The Taratahi Agricultural Training Centre in Masterton. PHOTO/FILE
A former employee of the Taratahi Agricultural Training Centre says he is not holding his breath for the money owed to him.
Earlier this month, the Times-Age reported that all entitlements of former training centre employees had been paid out in full.
That was inaccurate.
While all employee preferential entitlements had been paid in full, unsecured employee entitlements remained unpaid.
According to the Ministry of Business, Innovation and Employment, when a company went into liquidation, employees were not entitled to preferential payment of any wages or salary earned four months prior to the liquidation.
They were not entitled to preferential payment of any wages or salary earned for work after the business went into liquidation, nor any bonuses or other incentives.
The former employee of Taratahi, who asked not to be named, said that he and other former employees had been paid preferential claims consisting of holiday pay, redundancy pay, and suspension pay.
In their first report, liquidators David Ruscoe and Malcolm Moore of independent accounting and consulting firm Grant Thornton had estimated total employee preferential entitlements at more than $2 million.
Sales of livestock and equipment had generated funds that helped to pay off these claims.
However, the former employee said he was still owed more than $5500 in unsecured claims, including pay in lieu of notice and alternative leave.
Liquidators had received 247 unsecured creditors’ claims to date, totalling more than $15 million, according to their fifth report published earlier this month.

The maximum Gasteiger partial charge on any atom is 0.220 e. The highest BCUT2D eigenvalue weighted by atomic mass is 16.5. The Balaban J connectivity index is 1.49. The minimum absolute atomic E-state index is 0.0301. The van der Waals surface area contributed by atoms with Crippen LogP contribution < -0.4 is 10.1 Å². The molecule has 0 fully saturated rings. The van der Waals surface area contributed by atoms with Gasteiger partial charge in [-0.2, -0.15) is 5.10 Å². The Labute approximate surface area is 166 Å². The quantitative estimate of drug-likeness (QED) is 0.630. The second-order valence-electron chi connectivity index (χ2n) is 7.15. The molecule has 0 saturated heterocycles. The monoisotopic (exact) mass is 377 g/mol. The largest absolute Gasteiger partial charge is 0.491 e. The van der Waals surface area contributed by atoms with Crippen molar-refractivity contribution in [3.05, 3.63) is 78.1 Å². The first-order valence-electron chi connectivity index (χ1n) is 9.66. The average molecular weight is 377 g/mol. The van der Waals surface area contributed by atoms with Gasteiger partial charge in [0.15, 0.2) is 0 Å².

The number of claims had been greater, but 20 staff had transferred their payments to the Southern Institute of Technology [SIT] as part of the sale agreement of the Telford Campus in August 2019.
Taratahi had employed 250 staff, of whom about 40 had worked at the Telford Campus in the South Island.
The former employee said that neither he nor his fellow employees had seen the closure of Taratahi coming.
“On the day, we got dragged into a room and they said, ‘This is what’s happening – it’s called liquidation’ … And that was it.”
In a statement provided via Grant Thornton in December 2018, Taratahi board chairwoman Mavis Mullins had said that the liquidation was distressing for both staff and the board, which would have celebrated 100 years in 2019.
“Our main concerns are for our students, staff, animal welfare, and our creditors and partners,” Mullins had said.
However, the former employee felt that the board had not been transparent in their dealings with employees. He said that board members had known that liquidation was a certainty months before telling other employees.
“You worked your arse off while you were there, and all of a sudden, this has happened.”
Mullins said on Wenesday that she could not comment on the liquidation process.
The former employee said that since the announcement of liquidation, he had only received emails every six months at the same time as official liquidation updates were made publicd.
“It basically says the same thing every time,” he said.
He did not see any end to the liquidation process in sight.
“It’s been that long, and I think I’m in the same boat as other ex-employees … They’re just writing it off.”
Liquidator David Ruscoe said that the three Taratahi farms were running at a profit, which enabled further funds to be made available for creditors to be paid out.
“The former employee will be paid out in full, hopefully,” Ruscoe said.
“As soon as we’re able to sell that property, they will be – all going to plan.”
The saleability of the land was being determined by the High Court.
“The sale of the land is the only way that creditors will get most if not all of the amount due to them,” Ruscoe said.